‘Catholic Church isolated on RH bill row’

Published by rudy Date posted on April 28, 2011

MANILA, Philippines—The support of non-Catholic religious groups like the Iglesia ni Cristo for the reproductive health (RH) bill has marginalized the Catholic hierarchy as the only institutional oppositor of the measure, according to analysts and key proponents of the measure.

House Minority Leader Edcel Lagman, the Albay congressman and principal author of the RH bill, Wednesday welcomed the endorsement of the Interfaith Partnership for the Promotion of Responsible Parenthood, Inc. (IPPRP) composed of the INC, the Iglesia Filipina Independente, and Evangelical, Methodist, Adventist and Episcopal denominations.

The support of the Protestant churches and the INC for the RH bill has only further isolated the Catholic Church, said political analyst Ramon Casiple.

Not fly-by-right

“These are religious groups, religious churches. These are not fly-by-night. And the more extremist position the [Catholic] bishops take, the more they alienate the flock, which is an irony because they’re supposed to protect the flock,” he said.

The support from the non-Catholic groups came on the heels of President Benigno Aquino III’s unequivocal support for the measure now awaiting plenary action at the House of Representatives, Lagman said.

According to Casiple, because of its “strident” opposition to the RH bill, the Church may be losing its ability to influence the Aquino administration.

The RH bill was a “test case of how far the Church can bend the administration to its will,” and it appears the Church is slowly losing the battle, he said.

“The Church has been orphaned by this issue because Noynoy Aquino doesn’t have that frame of mind to follow them. They can’t blackmail him, they can’t use the argument that he’s isolated. He doesn’t need them in relation to maintaining his popularity and goodwill,” added Casiple, executive director of the Institute for Political and Economic Reforms.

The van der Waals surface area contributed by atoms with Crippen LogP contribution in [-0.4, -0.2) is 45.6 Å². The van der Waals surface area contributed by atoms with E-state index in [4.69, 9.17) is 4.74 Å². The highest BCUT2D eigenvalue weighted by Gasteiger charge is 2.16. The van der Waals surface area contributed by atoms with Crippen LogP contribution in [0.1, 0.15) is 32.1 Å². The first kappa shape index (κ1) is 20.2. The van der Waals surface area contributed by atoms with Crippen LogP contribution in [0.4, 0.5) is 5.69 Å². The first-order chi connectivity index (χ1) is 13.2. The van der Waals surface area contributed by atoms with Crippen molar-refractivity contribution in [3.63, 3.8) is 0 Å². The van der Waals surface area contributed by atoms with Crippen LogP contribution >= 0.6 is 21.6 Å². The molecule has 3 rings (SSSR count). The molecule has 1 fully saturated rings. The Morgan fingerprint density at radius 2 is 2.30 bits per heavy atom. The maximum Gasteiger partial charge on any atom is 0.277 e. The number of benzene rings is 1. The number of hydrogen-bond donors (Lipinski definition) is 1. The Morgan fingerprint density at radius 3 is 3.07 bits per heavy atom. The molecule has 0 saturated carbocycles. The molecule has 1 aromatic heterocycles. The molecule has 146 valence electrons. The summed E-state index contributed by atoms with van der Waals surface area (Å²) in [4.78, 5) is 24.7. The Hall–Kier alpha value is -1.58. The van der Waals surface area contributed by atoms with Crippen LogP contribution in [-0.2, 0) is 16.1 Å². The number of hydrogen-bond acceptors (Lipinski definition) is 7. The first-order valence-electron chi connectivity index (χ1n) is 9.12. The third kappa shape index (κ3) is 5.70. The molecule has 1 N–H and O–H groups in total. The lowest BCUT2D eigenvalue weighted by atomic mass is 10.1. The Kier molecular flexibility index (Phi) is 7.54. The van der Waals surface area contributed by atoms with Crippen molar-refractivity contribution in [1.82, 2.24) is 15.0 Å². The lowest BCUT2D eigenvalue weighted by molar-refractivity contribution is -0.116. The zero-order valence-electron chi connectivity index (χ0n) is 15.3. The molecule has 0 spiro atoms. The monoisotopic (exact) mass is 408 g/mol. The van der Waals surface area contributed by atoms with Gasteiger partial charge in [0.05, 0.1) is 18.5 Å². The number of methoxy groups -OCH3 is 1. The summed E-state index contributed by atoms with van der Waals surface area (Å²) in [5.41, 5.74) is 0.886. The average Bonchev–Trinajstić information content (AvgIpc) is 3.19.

Church lobby

The Catholic Church, which has successfully lobbied against the passage of such a bill for more than 10 years now, opposes the RH bill because it allegedly allows married couples to gain easy access to condoms and other methods of contraception that can supposedly cause abortion.

But Lagman pointed out that individual Catholics themselves overwhelmingly support the bill as shown by the consistent results of surveys by independent pollsters Social Weather Stations and the Pulse Asia for almost two decades.

He said the snowballing of support of Catholics has been formalized with the nationwide organization of the Catholics for RH.

According to Casiple, Mr. Aquino is standing on solid ground since the majority of Filipinos support the passage of the legislation, as shown by poll surveys, he said.

Should the bill be approved and enacted into law, the Church would become “critical” of Mr. Aquino, and collaborate with the administration on a case-to-case basis, Casiple said.

“They won’t be close to Aquino as they were to GMA (former President Gloria Macapagal-Arroyo). There won’t be a Malacañang diocese,” he said.

Unless the Church changes its tack and comes out with the position that this issue is a “matter of faith,” it could further alienate some of the faithful, said Casiple.

“It’s isolating itself. We’re talking of a Church that’s determined to fight the reality of modern society, instead of adjusting,” he said.–Cynthia Balana, TJ Burgonio, Philippine Daily Inquirer

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